When disaster strikes, journalists have to write something about it—and write it fast. That means they have to take mental shortcuts, calling up established narratives and laying them out like old wrapping paper for new and more ambiguous facts. (Wife poisons husband. Revenge killing? Money killing? Self-defense killing? We stand at the ready with a lot of templates.) While the resulting gift isn’t always pretty, it’s generally good enough for deadline work.
But sometimes the shortcuts produce a journalistic stampede at the worst possible time. That’s what happened last weekend, when 22-year-old Jared Lee Loughner shot six people to death at an Arizona Safeway and gravely wounded many more, including Democratic Congresswoman Gabrielle Giffords. The dominant storyline in the press—one that persisted in the face of all the facts—was that right-wing hysteria and lunacy had given rise to Loughner’s atrocity. Only on Wednesday night, when President Obama delivered a speech that effectively told everyone to cut it out, was the stampede halted (one hopes). But it’s still worth reviewing how the nation’s leading periodicals descended into such mindlessness.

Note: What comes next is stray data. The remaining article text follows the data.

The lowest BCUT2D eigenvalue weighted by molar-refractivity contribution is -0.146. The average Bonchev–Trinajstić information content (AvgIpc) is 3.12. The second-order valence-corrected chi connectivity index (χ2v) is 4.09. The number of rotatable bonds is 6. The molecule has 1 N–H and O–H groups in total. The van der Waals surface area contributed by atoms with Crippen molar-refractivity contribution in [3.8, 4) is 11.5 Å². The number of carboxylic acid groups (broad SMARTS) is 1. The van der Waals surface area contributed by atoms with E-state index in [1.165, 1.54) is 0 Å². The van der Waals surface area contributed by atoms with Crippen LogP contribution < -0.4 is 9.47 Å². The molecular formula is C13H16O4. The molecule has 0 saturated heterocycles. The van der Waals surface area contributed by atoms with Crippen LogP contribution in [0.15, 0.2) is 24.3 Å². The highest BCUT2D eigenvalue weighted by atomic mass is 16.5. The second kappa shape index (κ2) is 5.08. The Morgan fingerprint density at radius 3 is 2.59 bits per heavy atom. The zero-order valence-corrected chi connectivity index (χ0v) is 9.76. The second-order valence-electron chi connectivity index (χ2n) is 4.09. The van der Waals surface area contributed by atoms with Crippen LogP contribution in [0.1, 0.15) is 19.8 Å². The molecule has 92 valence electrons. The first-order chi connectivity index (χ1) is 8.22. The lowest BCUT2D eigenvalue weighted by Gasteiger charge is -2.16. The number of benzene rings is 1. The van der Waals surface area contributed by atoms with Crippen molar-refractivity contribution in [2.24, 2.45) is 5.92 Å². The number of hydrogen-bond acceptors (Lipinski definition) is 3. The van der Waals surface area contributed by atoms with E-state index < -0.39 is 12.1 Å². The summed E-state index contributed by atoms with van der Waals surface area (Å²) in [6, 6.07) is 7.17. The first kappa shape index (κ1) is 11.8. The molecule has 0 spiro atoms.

Friday, January 14, 2011
The Media & the Tucson Shootings
A chapter of the Graber text analyzes media coverage of extraordinary events. At The New Republic, T.A. Frank offers a sober assessment of how the press erred after the Tucson shootings: